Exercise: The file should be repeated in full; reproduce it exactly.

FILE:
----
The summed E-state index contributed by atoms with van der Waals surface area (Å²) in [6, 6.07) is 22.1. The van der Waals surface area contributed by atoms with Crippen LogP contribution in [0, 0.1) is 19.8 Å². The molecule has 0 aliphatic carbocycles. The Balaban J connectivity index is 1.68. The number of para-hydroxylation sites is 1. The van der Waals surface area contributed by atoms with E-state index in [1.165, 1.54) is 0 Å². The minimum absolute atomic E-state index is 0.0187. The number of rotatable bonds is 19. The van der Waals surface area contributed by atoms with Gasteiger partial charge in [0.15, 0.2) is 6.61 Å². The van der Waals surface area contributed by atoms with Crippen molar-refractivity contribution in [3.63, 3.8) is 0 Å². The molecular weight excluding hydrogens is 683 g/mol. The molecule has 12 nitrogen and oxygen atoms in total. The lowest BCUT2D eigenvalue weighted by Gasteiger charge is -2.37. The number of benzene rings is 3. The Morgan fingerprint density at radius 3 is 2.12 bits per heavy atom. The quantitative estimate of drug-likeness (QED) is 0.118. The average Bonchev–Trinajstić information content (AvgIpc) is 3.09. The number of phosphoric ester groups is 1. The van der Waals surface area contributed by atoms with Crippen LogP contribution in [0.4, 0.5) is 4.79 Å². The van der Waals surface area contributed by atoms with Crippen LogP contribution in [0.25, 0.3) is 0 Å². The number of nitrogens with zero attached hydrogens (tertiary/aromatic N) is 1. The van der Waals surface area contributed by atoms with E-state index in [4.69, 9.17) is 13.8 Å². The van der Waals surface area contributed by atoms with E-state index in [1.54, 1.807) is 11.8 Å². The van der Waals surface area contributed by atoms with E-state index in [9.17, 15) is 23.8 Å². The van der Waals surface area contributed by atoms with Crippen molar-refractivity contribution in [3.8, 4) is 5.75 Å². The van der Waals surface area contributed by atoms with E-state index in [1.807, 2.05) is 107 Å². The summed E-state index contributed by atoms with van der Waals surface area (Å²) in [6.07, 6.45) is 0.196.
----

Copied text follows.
The summed E-state index contributed by atoms with van der Waals surface area (Å²) in [6, 6.07) is 22.1. The van der Waals surface area contributed by atoms with Crippen LogP contribution in [0, 0.1) is 19.8 Å². The molecule has 0 aliphatic carbocycles. The Balaban J connectivity index is 1.68. The number of para-hydroxylation sites is 1. The van der Waals surface area contributed by atoms with E-state index in [1.165, 1.54) is 0 Å². The minimum absolute atomic E-state index is 0.0187. The number of rotatable bonds is 19. The van der Waals surface area contributed by atoms with Gasteiger partial charge in [0.15, 0.2) is 6.61 Å². The van der Waals surface area contributed by atoms with Crippen molar-refractivity contribution in [3.63, 3.8) is 0 Å². The molecular weight excluding hydrogens is 683 g/mol. The molecule has 12 nitrogen and oxygen atoms in total. The lowest BCUT2D eigenvalue weighted by Gasteiger charge is -2.37. The number of benzene rings is 3. The Morgan fingerprint density at radius 3 is 2.12 bits per heavy atom. The quantitative estimate of drug-likeness (QED) is 0.118. The average Bonchev–Trinajstić information content (AvgIpc) is 3.09. The number of phosphoric ester groups is 1. The van der Waals surface area contributed by atoms with Crippen LogP contribution in [0.4, 0.5) is 4.79 Å². The van der Waals surface area contributed by atoms with Crippen LogP contribution in [0.25, 0.3) is 0 Å². The number of nitrogens with zero attached hydrogens (tertiary/aromatic N) is 1. The van der Waals surface area contributed by atoms with E-state index in [4.69, 9.17) is 13.8 Å². The van der Waals surface area contributed by atoms with E-state index in [1.54, 1.807) is 11.8 Å². The van der Waals surface area contributed by atoms with E-state index in [9.17, 15) is 23.8 Å². The van der Waals surface area contributed by atoms with Crippen molar-refractivity contribution in [3.8, 4) is 5.75 Å². The van der Waals surface area contributed by atoms with E-state index in [1.807, 2.05) is 107 Å². The summed E-state index contributed by atoms with van der Waals surface area (Å²) in [6.07, 6.45) is 0.196.